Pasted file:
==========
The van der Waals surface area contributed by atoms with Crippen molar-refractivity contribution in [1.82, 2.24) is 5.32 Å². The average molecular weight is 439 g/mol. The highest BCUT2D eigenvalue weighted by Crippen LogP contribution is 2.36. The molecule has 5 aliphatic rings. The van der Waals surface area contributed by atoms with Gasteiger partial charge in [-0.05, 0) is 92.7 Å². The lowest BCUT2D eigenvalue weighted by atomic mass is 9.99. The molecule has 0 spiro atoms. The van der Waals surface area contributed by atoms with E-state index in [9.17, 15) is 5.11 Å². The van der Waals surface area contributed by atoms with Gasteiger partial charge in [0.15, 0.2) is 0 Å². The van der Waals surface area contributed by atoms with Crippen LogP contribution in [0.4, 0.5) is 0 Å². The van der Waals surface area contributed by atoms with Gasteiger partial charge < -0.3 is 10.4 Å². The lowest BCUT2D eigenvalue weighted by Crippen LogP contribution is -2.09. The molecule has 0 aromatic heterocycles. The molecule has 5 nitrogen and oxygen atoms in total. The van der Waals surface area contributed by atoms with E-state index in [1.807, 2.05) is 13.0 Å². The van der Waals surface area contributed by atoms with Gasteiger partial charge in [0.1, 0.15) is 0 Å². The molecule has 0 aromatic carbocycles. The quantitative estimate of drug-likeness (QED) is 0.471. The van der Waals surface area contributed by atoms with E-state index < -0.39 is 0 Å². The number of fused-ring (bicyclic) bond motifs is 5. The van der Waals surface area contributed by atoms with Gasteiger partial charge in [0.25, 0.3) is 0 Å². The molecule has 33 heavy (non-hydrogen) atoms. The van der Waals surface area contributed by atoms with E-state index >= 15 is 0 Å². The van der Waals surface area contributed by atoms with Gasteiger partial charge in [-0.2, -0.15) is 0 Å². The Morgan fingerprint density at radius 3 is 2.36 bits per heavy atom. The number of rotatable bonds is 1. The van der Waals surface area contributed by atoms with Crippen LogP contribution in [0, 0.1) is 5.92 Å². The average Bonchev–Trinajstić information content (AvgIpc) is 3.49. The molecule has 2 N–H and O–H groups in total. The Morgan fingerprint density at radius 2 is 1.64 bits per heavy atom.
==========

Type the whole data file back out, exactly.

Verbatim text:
The van der Waals surface area contributed by atoms with Crippen molar-refractivity contribution in [1.82, 2.24) is 5.32 Å². The average molecular weight is 439 g/mol. The highest BCUT2D eigenvalue weighted by Crippen LogP contribution is 2.36. The molecule has 5 aliphatic rings. The van der Waals surface area contributed by atoms with Gasteiger partial charge in [-0.05, 0) is 92.7 Å². The lowest BCUT2D eigenvalue weighted by atomic mass is 9.99. The molecule has 0 spiro atoms. The van der Waals surface area contributed by atoms with E-state index in [9.17, 15) is 5.11 Å². The van der Waals surface area contributed by atoms with Gasteiger partial charge in [0.15, 0.2) is 0 Å². The van der Waals surface area contributed by atoms with Crippen LogP contribution in [0.4, 0.5) is 0 Å². The van der Waals surface area contributed by atoms with Gasteiger partial charge < -0.3 is 10.4 Å². The lowest BCUT2D eigenvalue weighted by Crippen LogP contribution is -2.09. The molecule has 0 aromatic heterocycles. The molecule has 5 nitrogen and oxygen atoms in total. The van der Waals surface area contributed by atoms with E-state index in [1.807, 2.05) is 13.0 Å². The van der Waals surface area contributed by atoms with Gasteiger partial charge in [0.1, 0.15) is 0 Å². The molecule has 0 aromatic carbocycles. The quantitative estimate of drug-likeness (QED) is 0.471. The van der Waals surface area contributed by atoms with E-state index < -0.39 is 0 Å². The number of fused-ring (bicyclic) bond motifs is 5. The van der Waals surface area contributed by atoms with Gasteiger partial charge in [0.25, 0.3) is 0 Å². The molecule has 33 heavy (non-hydrogen) atoms. The van der Waals surface area contributed by atoms with E-state index >= 15 is 0 Å². The van der Waals surface area contributed by atoms with Gasteiger partial charge in [-0.2, -0.15) is 0 Å². The Morgan fingerprint density at radius 3 is 2.36 bits per heavy atom. The number of rotatable bonds is 1. The van der Waals surface area contributed by atoms with Crippen LogP contribution in [0, 0.1) is 5.92 Å². The average Bonchev–Trinajstić information content (AvgIpc) is 3.49. The molecule has 2 N–H and O–H groups in total. The Morgan fingerprint density at radius 2 is 1.64 bits per heavy atom.